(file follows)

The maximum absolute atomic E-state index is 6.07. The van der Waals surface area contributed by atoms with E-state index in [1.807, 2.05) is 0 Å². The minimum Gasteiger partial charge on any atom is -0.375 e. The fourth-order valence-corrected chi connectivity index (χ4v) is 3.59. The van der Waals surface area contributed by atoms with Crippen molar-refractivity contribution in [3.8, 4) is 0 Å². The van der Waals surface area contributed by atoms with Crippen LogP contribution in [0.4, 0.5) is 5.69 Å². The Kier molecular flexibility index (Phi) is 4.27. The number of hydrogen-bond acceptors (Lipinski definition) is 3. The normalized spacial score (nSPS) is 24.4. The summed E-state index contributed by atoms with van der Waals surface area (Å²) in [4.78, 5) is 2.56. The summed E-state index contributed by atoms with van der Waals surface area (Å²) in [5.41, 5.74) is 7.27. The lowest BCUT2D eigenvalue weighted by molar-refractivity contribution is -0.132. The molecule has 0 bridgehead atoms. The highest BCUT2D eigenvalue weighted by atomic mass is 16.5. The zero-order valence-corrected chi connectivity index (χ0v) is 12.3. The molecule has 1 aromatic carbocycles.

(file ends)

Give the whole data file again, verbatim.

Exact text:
The maximum absolute atomic E-state index is 6.07. The van der Waals surface area contributed by atoms with E-state index in [1.807, 2.05) is 0 Å². The minimum Gasteiger partial charge on any atom is -0.375 e. The fourth-order valence-corrected chi connectivity index (χ4v) is 3.59. The van der Waals surface area contributed by atoms with Crippen molar-refractivity contribution in [3.8, 4) is 0 Å². The van der Waals surface area contributed by atoms with Crippen LogP contribution in [0.4, 0.5) is 5.69 Å². The Kier molecular flexibility index (Phi) is 4.27. The number of hydrogen-bond acceptors (Lipinski definition) is 3. The normalized spacial score (nSPS) is 24.4. The summed E-state index contributed by atoms with van der Waals surface area (Å²) in [4.78, 5) is 2.56. The summed E-state index contributed by atoms with van der Waals surface area (Å²) in [5.41, 5.74) is 7.27. The lowest BCUT2D eigenvalue weighted by molar-refractivity contribution is -0.132. The molecule has 0 bridgehead atoms. The highest BCUT2D eigenvalue weighted by atomic mass is 16.5. The zero-order valence-corrected chi connectivity index (χ0v) is 12.3. The molecule has 1 aromatic carbocycles.